October 12, 2018 | Guest Blogs | Sheri Engler
October is Cyber Security Awareness Month, and this week’s focus is on establishing or building a career in cyber security. There are many paths to consider. People find their way to careers in cyber security from a wide variety of backgrounds. At CyberArk, we have employees with backgrounds in finance, law, systems administration, operations and much more. In fact, many who took a less direct route to their career in cyber security find that the skills they learned along the way are the ones they depend on while working at CyberArk. In this article, we’ll profile three employees.
Noam Liran, National Manager of Federal Engineering and Customer Success at CyberArk, started his career in corporate finance, completed law school and then became a cyber security professional. He credits the perspective on business he got from his corporate finance career and the communication skills from his time at law school for his success in cyber security.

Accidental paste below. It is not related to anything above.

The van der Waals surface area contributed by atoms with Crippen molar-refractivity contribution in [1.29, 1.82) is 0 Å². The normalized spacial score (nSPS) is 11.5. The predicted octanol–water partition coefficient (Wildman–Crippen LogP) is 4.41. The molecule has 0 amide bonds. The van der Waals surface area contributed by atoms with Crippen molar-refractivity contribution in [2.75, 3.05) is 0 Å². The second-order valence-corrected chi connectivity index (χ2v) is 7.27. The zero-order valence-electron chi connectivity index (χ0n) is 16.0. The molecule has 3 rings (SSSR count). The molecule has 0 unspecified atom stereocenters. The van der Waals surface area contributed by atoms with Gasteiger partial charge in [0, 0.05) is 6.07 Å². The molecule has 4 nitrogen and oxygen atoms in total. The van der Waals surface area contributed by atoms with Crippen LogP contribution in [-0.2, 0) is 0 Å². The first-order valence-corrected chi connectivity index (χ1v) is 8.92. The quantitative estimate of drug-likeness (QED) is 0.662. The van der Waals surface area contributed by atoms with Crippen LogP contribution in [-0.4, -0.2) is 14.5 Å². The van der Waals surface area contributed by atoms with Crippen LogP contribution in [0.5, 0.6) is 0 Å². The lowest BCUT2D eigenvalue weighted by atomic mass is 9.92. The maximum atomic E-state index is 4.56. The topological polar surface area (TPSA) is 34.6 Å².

“Critical problem solving is often more important than ones and zeros,” Liran said. He works with CyberArk’s customers, educating them on CyberArk’s products, matching their needs to effective solutions, troubleshooting technical issues and acting as the customer’s main technical point of contact. He explained that when he addresses a room at one of his client’s offices, he’s dealing with a diverse group of people from both technical and business backgrounds.
He said, “You need to be able to address questions from different professionals. It’s hard to do if you can’t relate to them and answer with a level of detail and information that resonates with them.” His background in business helps him connect to the business professionals in ways someone from a straight engineering background often can’t. Liran said, “If you’re focused only on engineering, you lose track of what is important from a business perspective.” Liran’s diverse experience lets him speak to business or technical professionals in their own language.